Invitation to Think


Saturday, May 29, 2004

A modern-day Aesop's fable or Panchatantra story

Under Fire

Once upon a time there was a big island where there was a beautiful forest. It had thick vegetation and even animals from other places migrated to this island, having heard so many stories about the forest. Everyone lived in peace and harmony.

The island was known for two very tall trees in the center of the forest. Animals, especially birds from far corners of the world came to see these beautiful trees. For the locals, they were the center of all activity. A variety of birds, insects, and other creatures lived in them.

Under their canopy, there used to be different kinds of activities and entertainment. The acrobatics by the Monkeys were especially popular.

The forest was so thick that there was always the danger of a fire. The situation was further aggravated by the prospect of sabotage by some foreign animals who were hostile to the island. They said they were angry at the islanders and tried to terrorize them.

Thus the island took extra precaution to ensure security everywhere. Two Eagles were assigned the duty of sitting on top of the tall trees to keep watch. At night, Screech Owls stood guard. The waters surrounding the island were guarded by Sharks. On land, sniffing Beagles and German Shepherds were on call around the clock. A herd of Elephants served as firefighters.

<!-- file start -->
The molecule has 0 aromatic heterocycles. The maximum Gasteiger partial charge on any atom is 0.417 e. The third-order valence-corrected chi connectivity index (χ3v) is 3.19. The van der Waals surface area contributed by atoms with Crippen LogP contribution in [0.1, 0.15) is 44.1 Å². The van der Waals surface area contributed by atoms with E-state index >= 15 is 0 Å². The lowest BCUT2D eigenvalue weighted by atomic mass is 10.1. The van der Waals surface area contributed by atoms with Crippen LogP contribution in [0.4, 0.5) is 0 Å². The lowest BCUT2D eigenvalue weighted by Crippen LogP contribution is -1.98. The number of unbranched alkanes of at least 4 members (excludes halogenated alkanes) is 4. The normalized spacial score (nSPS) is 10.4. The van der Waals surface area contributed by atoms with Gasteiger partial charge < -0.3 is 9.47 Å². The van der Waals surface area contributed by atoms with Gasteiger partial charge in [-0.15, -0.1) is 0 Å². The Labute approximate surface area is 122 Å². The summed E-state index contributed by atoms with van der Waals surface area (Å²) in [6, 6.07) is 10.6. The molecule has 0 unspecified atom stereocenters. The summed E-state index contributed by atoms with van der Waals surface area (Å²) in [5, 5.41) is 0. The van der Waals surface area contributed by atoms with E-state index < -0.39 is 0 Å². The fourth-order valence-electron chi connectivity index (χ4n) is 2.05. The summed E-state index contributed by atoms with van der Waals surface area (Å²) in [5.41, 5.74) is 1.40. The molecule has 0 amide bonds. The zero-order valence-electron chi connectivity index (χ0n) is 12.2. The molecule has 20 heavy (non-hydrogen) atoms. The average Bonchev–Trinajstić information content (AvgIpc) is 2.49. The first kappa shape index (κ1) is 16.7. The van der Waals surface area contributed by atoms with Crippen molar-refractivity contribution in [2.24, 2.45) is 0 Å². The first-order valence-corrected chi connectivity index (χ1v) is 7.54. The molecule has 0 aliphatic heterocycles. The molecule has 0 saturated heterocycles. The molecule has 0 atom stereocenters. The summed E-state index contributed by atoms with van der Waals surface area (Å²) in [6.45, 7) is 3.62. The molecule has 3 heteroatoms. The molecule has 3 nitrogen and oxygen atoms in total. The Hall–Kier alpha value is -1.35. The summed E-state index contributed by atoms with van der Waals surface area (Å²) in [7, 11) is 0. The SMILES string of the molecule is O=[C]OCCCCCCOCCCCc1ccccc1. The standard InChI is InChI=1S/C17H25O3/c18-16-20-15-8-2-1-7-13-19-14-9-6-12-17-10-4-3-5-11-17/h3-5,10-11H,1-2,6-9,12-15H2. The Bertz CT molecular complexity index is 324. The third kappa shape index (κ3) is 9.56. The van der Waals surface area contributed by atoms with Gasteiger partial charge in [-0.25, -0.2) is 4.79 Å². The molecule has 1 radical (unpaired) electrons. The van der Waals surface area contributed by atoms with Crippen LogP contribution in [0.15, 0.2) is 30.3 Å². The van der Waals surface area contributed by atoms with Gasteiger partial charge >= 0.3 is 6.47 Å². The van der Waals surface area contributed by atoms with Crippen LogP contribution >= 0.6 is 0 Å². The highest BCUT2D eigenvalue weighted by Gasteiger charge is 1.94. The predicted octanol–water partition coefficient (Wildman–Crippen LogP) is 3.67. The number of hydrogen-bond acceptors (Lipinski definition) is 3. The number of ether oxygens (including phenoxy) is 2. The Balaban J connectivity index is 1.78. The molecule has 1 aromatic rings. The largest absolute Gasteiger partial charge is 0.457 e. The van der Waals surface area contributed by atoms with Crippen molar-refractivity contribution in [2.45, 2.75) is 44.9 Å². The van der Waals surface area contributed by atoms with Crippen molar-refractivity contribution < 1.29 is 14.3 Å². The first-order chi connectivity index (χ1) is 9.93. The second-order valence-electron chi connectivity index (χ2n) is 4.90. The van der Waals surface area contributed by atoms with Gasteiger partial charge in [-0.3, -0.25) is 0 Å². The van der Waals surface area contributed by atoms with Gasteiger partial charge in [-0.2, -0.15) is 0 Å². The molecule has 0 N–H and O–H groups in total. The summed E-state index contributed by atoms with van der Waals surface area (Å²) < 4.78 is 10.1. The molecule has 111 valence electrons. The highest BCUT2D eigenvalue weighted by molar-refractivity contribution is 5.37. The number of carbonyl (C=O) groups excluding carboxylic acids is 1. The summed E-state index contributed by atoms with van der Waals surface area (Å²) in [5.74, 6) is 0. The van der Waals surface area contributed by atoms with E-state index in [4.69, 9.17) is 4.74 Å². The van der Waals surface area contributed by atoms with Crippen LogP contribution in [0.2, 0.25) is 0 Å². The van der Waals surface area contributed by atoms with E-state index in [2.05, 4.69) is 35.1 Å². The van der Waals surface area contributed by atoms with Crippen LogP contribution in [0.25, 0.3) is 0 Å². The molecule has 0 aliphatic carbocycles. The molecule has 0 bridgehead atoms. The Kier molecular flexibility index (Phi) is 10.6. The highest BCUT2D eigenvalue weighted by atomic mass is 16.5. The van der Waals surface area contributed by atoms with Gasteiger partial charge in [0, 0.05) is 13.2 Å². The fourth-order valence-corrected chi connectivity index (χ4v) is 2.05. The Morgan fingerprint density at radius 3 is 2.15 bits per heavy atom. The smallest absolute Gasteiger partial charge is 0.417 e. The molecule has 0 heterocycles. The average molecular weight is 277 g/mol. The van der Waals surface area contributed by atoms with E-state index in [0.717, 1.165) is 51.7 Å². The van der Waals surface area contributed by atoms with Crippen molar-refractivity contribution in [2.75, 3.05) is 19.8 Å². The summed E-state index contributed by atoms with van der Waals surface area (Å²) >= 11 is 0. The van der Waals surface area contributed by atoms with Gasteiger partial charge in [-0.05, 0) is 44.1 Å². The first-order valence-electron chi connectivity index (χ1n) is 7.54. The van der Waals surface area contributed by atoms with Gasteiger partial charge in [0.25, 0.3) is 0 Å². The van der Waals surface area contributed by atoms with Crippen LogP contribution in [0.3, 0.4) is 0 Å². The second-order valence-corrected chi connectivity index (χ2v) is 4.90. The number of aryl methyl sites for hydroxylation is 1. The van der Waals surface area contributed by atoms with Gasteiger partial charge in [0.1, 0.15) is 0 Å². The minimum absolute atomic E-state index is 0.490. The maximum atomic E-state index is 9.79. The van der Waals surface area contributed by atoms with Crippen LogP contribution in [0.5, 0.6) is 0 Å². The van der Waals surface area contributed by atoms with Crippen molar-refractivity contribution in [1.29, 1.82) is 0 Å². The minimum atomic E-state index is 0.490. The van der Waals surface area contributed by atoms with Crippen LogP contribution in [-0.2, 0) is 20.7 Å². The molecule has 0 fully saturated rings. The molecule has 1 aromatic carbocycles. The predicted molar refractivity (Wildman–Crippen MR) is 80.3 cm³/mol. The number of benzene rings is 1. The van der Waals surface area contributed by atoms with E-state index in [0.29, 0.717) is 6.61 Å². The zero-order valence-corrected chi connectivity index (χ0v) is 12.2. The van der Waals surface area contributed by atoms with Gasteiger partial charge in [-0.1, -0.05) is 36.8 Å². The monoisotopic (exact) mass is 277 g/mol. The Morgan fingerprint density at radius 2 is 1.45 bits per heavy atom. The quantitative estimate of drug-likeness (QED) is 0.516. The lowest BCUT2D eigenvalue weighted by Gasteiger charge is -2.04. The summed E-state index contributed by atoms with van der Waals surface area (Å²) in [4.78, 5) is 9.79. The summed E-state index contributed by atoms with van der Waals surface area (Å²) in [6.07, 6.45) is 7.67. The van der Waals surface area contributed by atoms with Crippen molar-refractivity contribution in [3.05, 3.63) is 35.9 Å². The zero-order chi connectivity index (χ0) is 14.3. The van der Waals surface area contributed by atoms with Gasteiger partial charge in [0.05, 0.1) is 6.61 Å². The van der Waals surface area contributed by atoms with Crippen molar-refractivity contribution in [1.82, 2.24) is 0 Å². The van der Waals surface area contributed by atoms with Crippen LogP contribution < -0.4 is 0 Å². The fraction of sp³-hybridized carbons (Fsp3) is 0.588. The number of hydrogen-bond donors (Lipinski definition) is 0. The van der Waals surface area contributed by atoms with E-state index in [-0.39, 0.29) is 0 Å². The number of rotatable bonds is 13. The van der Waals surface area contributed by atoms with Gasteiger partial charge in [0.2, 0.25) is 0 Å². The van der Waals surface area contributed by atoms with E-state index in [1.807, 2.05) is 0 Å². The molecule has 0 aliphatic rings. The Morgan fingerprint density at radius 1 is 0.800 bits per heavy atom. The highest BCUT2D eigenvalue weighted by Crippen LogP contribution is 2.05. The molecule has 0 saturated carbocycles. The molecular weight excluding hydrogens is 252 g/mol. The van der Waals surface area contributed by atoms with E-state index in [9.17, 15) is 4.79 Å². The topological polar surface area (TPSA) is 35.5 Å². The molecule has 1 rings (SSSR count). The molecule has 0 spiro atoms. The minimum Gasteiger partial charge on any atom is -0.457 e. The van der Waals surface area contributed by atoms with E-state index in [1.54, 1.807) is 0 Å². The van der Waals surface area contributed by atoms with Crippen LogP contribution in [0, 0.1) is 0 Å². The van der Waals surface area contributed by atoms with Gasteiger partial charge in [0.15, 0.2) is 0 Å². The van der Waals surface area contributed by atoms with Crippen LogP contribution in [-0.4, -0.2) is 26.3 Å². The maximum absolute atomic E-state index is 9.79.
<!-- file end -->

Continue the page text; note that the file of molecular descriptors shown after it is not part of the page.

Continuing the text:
Everything seemed to be under control. Sadly, all this suddenly changed one day. The tall trees mysteriously caught on fire, and in a matter of minutes, despite the sincere efforts of the Elephants, the trees and the area surrounding them were engulfed by the fire and destroyed. A great many animals died, including many good Elephants, Dogs, and others who came to help; very few escaped.

It was especially hard on the loved ones of the dead. There were sad stories everywhere. Cardinal stopped singing because his wife died in the fire. Peacock no longer spread his colorful feathers and stopped dancing. Pig stopped eating. Tigress paced back and forth -- like a caged animal at the zoo -- as she could not bear the loss of her soul mate.

Everyone demanded that the government immediately investigate the cause of this mysterious fire. But the Lion King would not listen.

Days passed.

At last, he submitted to the constant howling and wailing of the public. He appointed a commission to look into the matter, making sure that all the commissioners were politicians. There was no one on the committee from the ranks of ordinary subjects.

A lot of time was consumed in the initial preparation. The victims' families wanted to talk to the commission directly but were instead told to submit written questions. They all were frustrated. They wished their king had been more active instead of sleeping in his den all day.

Word of the good work done by the guards and firefighters had spread far and wide, yet there were voices of discontent. Somehow, suspicions arose about whether the Big Fishes were derelict in their duty and the whole disaster could have been avoided.